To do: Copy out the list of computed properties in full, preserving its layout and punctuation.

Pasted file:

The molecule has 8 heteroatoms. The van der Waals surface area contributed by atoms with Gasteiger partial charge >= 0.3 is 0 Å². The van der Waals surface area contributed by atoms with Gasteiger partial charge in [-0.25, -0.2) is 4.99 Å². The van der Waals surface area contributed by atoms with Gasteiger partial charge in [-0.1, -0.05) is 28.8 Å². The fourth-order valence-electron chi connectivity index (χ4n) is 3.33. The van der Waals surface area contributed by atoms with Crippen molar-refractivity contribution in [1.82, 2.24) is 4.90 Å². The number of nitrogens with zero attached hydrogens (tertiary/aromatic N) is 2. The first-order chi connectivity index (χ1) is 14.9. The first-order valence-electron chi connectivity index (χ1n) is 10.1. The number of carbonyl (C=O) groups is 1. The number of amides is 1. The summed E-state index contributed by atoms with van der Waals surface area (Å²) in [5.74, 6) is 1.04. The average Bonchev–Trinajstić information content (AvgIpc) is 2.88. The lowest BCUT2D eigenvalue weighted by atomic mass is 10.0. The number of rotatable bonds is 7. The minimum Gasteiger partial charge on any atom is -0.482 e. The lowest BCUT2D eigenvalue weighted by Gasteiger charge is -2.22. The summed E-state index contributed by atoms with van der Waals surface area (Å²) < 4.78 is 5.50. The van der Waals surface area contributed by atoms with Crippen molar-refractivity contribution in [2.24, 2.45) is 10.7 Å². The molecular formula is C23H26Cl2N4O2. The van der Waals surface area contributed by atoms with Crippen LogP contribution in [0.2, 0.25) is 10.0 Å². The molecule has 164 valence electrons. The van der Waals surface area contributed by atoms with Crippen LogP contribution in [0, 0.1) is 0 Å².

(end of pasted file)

The molecule has 8 heteroatoms. The van der Waals surface area contributed by atoms with Gasteiger partial charge >= 0.3 is 0 Å². The van der Waals surface area contributed by atoms with Gasteiger partial charge in [-0.25, -0.2) is 4.99 Å². The van der Waals surface area contributed by atoms with Gasteiger partial charge in [-0.1, -0.05) is 28.8 Å². The fourth-order valence-electron chi connectivity index (χ4n) is 3.33. The van der Waals surface area contributed by atoms with Crippen molar-refractivity contribution in [1.82, 2.24) is 4.90 Å². The number of nitrogens with zero attached hydrogens (tertiary/aromatic N) is 2. The first-order chi connectivity index (χ1) is 14.9. The first-order valence-electron chi connectivity index (χ1n) is 10.1. The number of carbonyl (C=O) groups is 1. The number of amides is 1. The summed E-state index contributed by atoms with van der Waals surface area (Å²) in [5.74, 6) is 1.04. The average Bonchev–Trinajstić information content (AvgIpc) is 2.88. The lowest BCUT2D eigenvalue weighted by atomic mass is 10.0. The number of rotatable bonds is 7. The minimum Gasteiger partial charge on any atom is -0.482 e. The lowest BCUT2D eigenvalue weighted by Gasteiger charge is -2.22. The summed E-state index contributed by atoms with van der Waals surface area (Å²) < 4.78 is 5.50. The van der Waals surface area contributed by atoms with Crippen molar-refractivity contribution in [2.24, 2.45) is 10.7 Å². The molecular formula is C23H26Cl2N4O2. The van der Waals surface area contributed by atoms with Crippen LogP contribution in [0.2, 0.25) is 10.0 Å². The molecule has 164 valence electrons. The van der Waals surface area contributed by atoms with Crippen LogP contribution in [0, 0.1) is 0 Å².